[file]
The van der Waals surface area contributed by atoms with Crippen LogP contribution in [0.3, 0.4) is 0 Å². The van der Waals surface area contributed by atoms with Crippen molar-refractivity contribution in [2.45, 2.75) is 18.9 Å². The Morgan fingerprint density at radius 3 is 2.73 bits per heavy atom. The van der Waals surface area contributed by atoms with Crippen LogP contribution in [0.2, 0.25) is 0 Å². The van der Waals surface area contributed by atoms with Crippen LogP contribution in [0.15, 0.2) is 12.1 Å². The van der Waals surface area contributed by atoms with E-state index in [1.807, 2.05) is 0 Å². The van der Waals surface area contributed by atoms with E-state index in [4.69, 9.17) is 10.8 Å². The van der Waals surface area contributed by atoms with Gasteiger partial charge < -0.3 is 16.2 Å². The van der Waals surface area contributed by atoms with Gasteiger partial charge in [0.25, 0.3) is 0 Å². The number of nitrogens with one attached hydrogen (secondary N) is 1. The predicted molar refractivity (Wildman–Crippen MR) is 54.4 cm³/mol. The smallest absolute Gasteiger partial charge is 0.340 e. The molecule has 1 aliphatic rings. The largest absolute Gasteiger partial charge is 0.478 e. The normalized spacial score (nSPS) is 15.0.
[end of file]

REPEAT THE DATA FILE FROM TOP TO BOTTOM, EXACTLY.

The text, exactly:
The van der Waals surface area contributed by atoms with Crippen LogP contribution in [0.3, 0.4) is 0 Å². The van der Waals surface area contributed by atoms with Crippen molar-refractivity contribution in [2.45, 2.75) is 18.9 Å². The Morgan fingerprint density at radius 3 is 2.73 bits per heavy atom. The van der Waals surface area contributed by atoms with Crippen LogP contribution in [0.2, 0.25) is 0 Å². The van der Waals surface area contributed by atoms with Crippen LogP contribution in [0.15, 0.2) is 12.1 Å². The van der Waals surface area contributed by atoms with E-state index in [1.807, 2.05) is 0 Å². The van der Waals surface area contributed by atoms with E-state index in [4.69, 9.17) is 10.8 Å². The van der Waals surface area contributed by atoms with Gasteiger partial charge < -0.3 is 16.2 Å². The van der Waals surface area contributed by atoms with Gasteiger partial charge in [0.25, 0.3) is 0 Å². The number of nitrogens with one attached hydrogen (secondary N) is 1. The predicted molar refractivity (Wildman–Crippen MR) is 54.4 cm³/mol. The smallest absolute Gasteiger partial charge is 0.340 e. The molecule has 1 aliphatic rings. The largest absolute Gasteiger partial charge is 0.478 e. The normalized spacial score (nSPS) is 15.0.